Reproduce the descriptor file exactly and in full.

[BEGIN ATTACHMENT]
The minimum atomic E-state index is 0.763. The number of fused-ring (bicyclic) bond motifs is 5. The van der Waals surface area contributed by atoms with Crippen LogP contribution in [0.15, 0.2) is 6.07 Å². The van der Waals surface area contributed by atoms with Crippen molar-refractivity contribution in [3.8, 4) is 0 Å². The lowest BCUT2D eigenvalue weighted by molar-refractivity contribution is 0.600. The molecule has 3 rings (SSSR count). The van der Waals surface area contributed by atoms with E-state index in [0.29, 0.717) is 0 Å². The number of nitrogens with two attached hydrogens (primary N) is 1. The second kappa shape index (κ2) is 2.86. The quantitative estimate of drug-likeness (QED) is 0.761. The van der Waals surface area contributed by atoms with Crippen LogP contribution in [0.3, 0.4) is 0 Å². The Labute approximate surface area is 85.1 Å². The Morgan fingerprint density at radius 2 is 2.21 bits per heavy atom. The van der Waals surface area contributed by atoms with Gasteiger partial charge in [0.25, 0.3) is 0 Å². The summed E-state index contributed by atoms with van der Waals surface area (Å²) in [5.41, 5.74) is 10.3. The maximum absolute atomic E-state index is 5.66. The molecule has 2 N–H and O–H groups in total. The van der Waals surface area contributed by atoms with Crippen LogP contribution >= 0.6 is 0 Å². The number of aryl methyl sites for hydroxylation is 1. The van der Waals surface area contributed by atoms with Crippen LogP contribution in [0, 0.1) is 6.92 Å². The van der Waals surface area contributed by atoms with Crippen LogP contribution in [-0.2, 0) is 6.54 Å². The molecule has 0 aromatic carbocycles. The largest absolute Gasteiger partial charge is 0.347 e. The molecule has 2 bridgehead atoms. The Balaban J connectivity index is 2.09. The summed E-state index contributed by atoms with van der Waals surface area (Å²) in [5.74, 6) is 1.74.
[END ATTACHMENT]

The minimum atomic E-state index is 0.763. The number of fused-ring (bicyclic) bond motifs is 5. The van der Waals surface area contributed by atoms with Crippen LogP contribution in [0.15, 0.2) is 6.07 Å². The van der Waals surface area contributed by atoms with Crippen molar-refractivity contribution in [3.8, 4) is 0 Å². The lowest BCUT2D eigenvalue weighted by molar-refractivity contribution is 0.600. The molecule has 3 rings (SSSR count). The van der Waals surface area contributed by atoms with E-state index in [0.29, 0.717) is 0 Å². The number of nitrogens with two attached hydrogens (primary N) is 1. The second kappa shape index (κ2) is 2.86. The quantitative estimate of drug-likeness (QED) is 0.761. The van der Waals surface area contributed by atoms with Crippen LogP contribution in [0.3, 0.4) is 0 Å². The Labute approximate surface area is 85.1 Å². The Morgan fingerprint density at radius 2 is 2.21 bits per heavy atom. The van der Waals surface area contributed by atoms with Gasteiger partial charge in [0.25, 0.3) is 0 Å². The summed E-state index contributed by atoms with van der Waals surface area (Å²) in [5.41, 5.74) is 10.3. The maximum absolute atomic E-state index is 5.66. The molecule has 2 N–H and O–H groups in total. The van der Waals surface area contributed by atoms with Crippen LogP contribution >= 0.6 is 0 Å². The number of aryl methyl sites for hydroxylation is 1. The van der Waals surface area contributed by atoms with Crippen LogP contribution in [0, 0.1) is 6.92 Å². The van der Waals surface area contributed by atoms with Crippen LogP contribution in [-0.2, 0) is 6.54 Å². The molecule has 0 aromatic carbocycles. The largest absolute Gasteiger partial charge is 0.347 e. The molecule has 2 bridgehead atoms. The Balaban J connectivity index is 2.09. The summed E-state index contributed by atoms with van der Waals surface area (Å²) in [5.74, 6) is 1.74.